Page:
This afternoon Sophia and I spent an hour or so wandering around outside. Clay, Tre, and Max were off at the gym and Raphael was running around, engaged in feral acts of water ballooning (no, if you're wondering, it was NOT actually warm enough for water balloons. Beware the feral ballooner). So Sophia and I meandered around, eventually ending up in the back yard, on the trampoline.
She was fairly vibrating with excitement as I pulled her shoes off and lifted her inside the net. Then I climbed in and zipped it up behind me and leaned back to watch her go. And lordy, did she go.
She leaped and bounced and flopped and ran and ran and ran and ran. She is such a light-boned birdlike girl that she barely causes the mesh to dent beneath her, but her joy at being there was so profound it was like relief. The static electricity caused her hair to stand straight out from her head, in bright lines, like a child's drawing of the sun. She bounded her way over to me and petted at my hair, perplexed, so I suppose mine was doing the same thing.
I sat and enjoyed the sun on my back and this bright-eyed girl before me, and thought about taking this picture, cupping it in my hands and dropping it here for you to see too. I heard Raphael's cry in the distance, a rallying back to the hose to fill more water balloons, and the answering bellows of several similarly feral hearts.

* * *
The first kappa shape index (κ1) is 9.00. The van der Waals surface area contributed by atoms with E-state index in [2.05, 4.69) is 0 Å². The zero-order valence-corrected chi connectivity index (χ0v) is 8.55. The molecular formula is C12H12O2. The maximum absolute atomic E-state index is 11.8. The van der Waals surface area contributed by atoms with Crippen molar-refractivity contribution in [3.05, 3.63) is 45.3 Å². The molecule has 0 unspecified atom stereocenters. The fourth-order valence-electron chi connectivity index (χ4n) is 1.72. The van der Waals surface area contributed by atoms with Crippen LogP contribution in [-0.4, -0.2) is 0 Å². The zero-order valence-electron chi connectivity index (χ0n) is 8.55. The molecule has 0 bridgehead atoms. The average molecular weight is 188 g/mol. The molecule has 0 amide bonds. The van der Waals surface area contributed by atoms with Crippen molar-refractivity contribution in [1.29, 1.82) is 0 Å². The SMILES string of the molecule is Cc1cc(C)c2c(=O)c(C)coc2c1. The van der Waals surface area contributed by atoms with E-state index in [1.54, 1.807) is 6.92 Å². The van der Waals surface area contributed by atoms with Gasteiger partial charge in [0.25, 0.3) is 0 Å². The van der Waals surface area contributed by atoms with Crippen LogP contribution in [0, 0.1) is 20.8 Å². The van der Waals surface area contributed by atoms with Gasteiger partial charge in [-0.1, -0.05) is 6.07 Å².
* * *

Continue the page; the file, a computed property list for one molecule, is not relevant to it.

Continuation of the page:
It occurred to me how many of my stories are about Sophia these days. I wonder if it seems to you that I only see her. The truth is that while I have sat with each of my sons today and let them cry against me, their stories are increasingly not mine to share. And yet Sophia is so often right here, in my line of sight. More often than not, I can reach out and touch her. And her stories are so simple and easy and clear.
Yesterday was Clay's birthday (happy birthday, love!), and I keep remembering a moment. We were making posters for him, and all four of the kids were on the floor, arrayed around the marker box with their posters. They looked like a subtly shifting, repeating pattern on a quilt. I was doing a thousand things at once, and yet the sight of them stopped me in my tracks. People tend to enthuse that Clay loves the boys like they are his own, but they are wrong. Clay loves us all because we all belong to each other, and there is no division of belonging there.
I may mostly share Sophia stories these days, but this is closer to the truth. We are knit together in ways simple and profound, and it is the loveliest thing I have ever lived.